TwoMorrows sent me a review copy, for which I am profoundly grateful; but since I could not pretend to objectivity here, I decided to do a little interview with Kurt instead. And here it is.
For our newer readers, give us the secret origin of your career at TwoMorrows. How’d you get this gig?
I’d been working on a history of DC’s Earth-Two stories of the ’60s, ’70s and ’80s with the idea of pitching it to the folks at TwoMorrows. When Roy Thomas appeared at the 2005 Emerald City Comic Convention, my friend (and yours) Rob Allen insisted I show the work in progress to Roy. I must have made a good impression, because a few months later Roy contacted me and asked if I could write some plot summaries for the second book in his All-Star Companion series. That led in turn to my contributing more prominently to the following two volumes.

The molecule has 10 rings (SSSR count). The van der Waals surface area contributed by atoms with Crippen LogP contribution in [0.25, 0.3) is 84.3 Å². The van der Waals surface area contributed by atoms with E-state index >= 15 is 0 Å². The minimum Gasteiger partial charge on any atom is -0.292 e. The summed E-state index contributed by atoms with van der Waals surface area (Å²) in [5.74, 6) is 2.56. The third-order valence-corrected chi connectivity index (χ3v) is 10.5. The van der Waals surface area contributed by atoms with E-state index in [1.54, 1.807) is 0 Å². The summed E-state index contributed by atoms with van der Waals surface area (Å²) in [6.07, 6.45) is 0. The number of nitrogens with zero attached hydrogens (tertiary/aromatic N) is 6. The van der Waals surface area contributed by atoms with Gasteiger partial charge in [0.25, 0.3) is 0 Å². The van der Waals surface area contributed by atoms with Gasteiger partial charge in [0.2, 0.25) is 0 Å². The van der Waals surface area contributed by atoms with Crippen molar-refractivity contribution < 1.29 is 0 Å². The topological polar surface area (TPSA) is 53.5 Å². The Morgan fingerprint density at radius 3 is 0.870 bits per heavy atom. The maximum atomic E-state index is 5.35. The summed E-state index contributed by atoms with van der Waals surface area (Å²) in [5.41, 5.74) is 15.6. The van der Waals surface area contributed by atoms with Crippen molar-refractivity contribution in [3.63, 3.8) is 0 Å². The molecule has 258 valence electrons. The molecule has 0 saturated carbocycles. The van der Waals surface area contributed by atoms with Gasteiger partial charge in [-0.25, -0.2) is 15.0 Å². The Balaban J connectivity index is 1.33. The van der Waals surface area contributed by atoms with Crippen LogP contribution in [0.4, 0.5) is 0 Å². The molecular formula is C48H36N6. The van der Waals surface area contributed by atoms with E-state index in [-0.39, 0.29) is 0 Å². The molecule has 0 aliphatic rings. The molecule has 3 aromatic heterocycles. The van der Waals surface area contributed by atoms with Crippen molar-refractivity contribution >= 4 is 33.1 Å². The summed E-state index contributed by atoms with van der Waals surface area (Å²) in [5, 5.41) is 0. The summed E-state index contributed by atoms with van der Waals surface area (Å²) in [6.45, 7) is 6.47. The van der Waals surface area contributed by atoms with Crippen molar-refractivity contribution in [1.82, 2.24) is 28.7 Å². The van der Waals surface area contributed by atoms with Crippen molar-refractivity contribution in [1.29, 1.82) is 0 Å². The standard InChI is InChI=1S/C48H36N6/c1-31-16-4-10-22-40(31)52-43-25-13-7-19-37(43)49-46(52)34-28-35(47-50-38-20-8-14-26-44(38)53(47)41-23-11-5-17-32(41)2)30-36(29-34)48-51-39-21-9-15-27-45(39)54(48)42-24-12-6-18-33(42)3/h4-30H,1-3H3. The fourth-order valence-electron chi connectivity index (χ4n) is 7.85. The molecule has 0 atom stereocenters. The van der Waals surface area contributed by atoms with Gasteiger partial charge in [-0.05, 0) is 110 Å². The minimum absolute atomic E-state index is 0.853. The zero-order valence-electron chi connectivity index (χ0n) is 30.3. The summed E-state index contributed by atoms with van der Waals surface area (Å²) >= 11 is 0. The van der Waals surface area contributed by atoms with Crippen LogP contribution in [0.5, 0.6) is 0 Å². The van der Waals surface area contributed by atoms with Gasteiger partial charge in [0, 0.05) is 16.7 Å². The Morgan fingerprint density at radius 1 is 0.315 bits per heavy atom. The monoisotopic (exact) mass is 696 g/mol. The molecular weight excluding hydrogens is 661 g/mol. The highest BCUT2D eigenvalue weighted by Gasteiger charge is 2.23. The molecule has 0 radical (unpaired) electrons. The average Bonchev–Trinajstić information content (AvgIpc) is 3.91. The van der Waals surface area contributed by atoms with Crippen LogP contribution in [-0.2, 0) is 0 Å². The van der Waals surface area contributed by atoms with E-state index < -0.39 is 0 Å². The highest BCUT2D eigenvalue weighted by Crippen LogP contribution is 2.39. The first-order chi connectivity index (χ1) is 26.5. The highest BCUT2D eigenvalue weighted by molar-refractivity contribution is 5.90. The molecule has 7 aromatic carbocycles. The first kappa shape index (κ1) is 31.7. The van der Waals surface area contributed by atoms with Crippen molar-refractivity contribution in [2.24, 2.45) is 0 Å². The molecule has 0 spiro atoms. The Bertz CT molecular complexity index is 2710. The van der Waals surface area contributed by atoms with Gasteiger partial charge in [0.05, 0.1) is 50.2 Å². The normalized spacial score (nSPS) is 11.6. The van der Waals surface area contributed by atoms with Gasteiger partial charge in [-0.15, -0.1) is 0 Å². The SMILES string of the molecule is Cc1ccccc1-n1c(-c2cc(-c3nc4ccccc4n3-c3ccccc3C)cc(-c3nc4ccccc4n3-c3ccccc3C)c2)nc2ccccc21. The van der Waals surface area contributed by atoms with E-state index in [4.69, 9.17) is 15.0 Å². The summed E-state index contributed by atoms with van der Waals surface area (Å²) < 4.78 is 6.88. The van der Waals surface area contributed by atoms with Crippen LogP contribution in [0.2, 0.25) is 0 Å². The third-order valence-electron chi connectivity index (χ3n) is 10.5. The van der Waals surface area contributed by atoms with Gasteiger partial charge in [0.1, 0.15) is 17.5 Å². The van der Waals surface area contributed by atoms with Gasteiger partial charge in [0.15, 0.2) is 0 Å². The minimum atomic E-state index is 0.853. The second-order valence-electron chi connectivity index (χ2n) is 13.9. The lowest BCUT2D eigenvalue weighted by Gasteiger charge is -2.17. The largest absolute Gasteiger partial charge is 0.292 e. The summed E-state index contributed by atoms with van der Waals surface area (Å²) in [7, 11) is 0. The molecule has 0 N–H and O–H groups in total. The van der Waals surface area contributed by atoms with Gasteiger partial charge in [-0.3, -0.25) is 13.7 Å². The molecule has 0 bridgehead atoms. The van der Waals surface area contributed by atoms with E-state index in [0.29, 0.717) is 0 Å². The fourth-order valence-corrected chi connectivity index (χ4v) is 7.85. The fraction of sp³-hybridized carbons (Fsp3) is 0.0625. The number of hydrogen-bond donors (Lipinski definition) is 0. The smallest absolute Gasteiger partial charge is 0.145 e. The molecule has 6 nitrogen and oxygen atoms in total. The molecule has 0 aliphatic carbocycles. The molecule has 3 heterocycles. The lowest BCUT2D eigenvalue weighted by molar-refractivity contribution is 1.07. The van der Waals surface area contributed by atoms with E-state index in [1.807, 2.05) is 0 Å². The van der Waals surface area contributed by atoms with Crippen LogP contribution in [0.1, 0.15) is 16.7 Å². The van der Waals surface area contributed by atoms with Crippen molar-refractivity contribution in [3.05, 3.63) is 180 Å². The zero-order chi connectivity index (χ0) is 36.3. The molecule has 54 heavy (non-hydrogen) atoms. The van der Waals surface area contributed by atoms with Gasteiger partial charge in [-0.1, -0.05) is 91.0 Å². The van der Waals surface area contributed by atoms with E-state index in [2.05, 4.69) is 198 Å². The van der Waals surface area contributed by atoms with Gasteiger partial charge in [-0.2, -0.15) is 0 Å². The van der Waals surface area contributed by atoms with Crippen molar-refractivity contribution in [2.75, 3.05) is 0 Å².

Plans were laid for Roy and I to co-author an Earth-Two Companion but TwoMorrows canceled the project due to DC increasing its licensing fees. The material we’d prepared ran instead in two issues of Alter Ego. Over the next few years, Roy occasionally commissioned an article for Alter Ego from me, including an overview of the first ten years of Marvel’s Avengers and a history of the Golden and Silver Age versions of The Flash, Green Lantern and Hawkman. It was that last assignment that prompted Roy to invite me to co-author the 1940s volumes of American Comic Book Chronicles. Then, when his other commitments forced him off the project, he suggested to publisher John Morrow that I should handle the books solo. I equivocated for a bit about taking the job—the sheer amount of work involved scared me, to be honest—but I ultimately manned up and signed on.